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Lucky Duck's Chimney Sweep

Why clean your fireplace?
Why clean your hot air ducts?

- Ways to keep the fire you want...from starting one you don't!
- Proper Maintenance
- Signs that you've had a chimney fire
- What to do if you have a chimney fire!
- Why clean your hot air ducts

Creosote & Chimney
Fires : What You Must Know

Fireplaces and wood stoves are designed to safely contain wood-fueled fires, while providing heat for a home. The chimneys that serve them have the job of expelling the by-products of combustion - the substances given off when wood burns.

As these substances exit the fireplace or wood stove, and flow up into the relatively cooler chimney, condensation occurs. The resulting residue that sticks to the inner walls of the chimney is called creosote. Creosote is black or brown in appearance. It can be crusty and flaky ... tar-like, drippy and sticky ... or shiny and hardened. Often, all forms will occur in one chimney system.

Whatever form it takes, creosote is highly combustible. If it builds up in sufficient quantities - and catches fire inside the chimney flue- the result will be a chimney fire. Although any amount of creosote can burn, sweeps are concerned when creosote builds up in sufficient quantities to sustain a long, hot, destructive chimney fire.

Certain conditions encourage the buildup of creosote, restricted air supply, unseasoned wood and cooler-than-normal chimney temperatures are all factors that can accelerate the buildup of creosote on chimney flue walls.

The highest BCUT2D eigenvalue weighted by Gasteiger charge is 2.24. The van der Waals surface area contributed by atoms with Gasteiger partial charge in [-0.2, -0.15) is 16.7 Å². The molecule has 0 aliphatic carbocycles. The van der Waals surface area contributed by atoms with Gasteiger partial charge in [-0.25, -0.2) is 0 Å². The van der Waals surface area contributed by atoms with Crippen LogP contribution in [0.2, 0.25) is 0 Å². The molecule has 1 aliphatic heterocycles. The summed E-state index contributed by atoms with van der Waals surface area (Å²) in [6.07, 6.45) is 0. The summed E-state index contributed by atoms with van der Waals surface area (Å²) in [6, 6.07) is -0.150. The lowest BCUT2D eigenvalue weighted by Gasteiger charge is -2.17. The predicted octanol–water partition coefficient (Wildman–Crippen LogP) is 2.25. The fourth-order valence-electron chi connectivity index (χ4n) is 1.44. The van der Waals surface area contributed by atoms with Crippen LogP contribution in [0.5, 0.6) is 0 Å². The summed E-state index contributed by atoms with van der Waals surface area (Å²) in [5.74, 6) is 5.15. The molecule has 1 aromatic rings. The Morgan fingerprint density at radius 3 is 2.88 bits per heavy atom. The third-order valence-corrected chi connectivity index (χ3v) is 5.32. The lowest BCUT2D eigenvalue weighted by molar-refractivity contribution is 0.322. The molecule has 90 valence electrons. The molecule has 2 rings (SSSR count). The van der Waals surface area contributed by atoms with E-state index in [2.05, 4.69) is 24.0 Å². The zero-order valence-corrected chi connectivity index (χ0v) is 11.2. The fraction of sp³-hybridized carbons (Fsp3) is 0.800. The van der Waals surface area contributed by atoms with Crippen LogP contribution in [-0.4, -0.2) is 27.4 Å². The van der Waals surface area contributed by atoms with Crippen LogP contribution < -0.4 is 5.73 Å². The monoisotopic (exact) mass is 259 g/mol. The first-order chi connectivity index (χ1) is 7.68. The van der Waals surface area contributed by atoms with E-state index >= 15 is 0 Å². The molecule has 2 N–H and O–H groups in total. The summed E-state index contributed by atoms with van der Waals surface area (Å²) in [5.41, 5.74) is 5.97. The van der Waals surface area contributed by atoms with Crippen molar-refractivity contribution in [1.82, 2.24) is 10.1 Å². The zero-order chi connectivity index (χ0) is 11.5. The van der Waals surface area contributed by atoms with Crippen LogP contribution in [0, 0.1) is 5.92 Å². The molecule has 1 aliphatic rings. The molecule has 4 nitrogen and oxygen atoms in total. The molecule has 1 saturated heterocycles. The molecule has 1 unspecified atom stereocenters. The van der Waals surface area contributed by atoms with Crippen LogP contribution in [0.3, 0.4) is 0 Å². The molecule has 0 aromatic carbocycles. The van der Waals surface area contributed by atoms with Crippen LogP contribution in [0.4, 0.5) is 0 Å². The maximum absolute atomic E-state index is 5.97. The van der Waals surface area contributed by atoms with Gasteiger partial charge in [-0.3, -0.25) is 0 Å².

Air supply : The air supply on fireplaces may be restricted by closed glass doors or by failure to open the damper wide enough to move heated smoke up the chimney rapidly (the longer the smoke's "residence time" in the flue, the more likely is it that creosote will form). A wood stove's air supply can be limited by closing down the stove damper or air inlets too soon and too much, and by improperly using the stovepipe damper to restrict air movement.

Burning unseasoned firewood : Because so much energy is used initially just to drive off the water trapped in the cells of the logs - burning green wood keeps the resulting smoke cooler, as it moves through the system, than if dried, seasoned wood is used.

Cool flue temperatures : In the case of wood stoves, fully-packed loads of wood (that give large cool fires and eight or 10 hour burn times) contribute to creosote buildup. Condensation of the unburned by-products of combustion also occurs more rapidly in an exterior chimney, for example, than in a chimney that runs through the center of a house and exposes only the upper reaches of the flue to the elements. back to top

WAYS TO KEEP THE FIRE YOU WANT... from Starting One You Don't!

Chimney fires don't have to happen. Here are some ways to avoid them :

Use seasoned woods only (dryness is more important than hard wood versus soft wood considerations)

Build smaller, hotter fires that bum more completely and produce less smoke

Never burn cardboard boxes, wrapping paper, trash or Christmas trees; these can spark a chimney fire

Install stovepipe thermometers to help monitor flue temperatures where wood stoves are in use, so you can adjust burning practices as needed

Have the chimney inspected and cleaned on a regular basis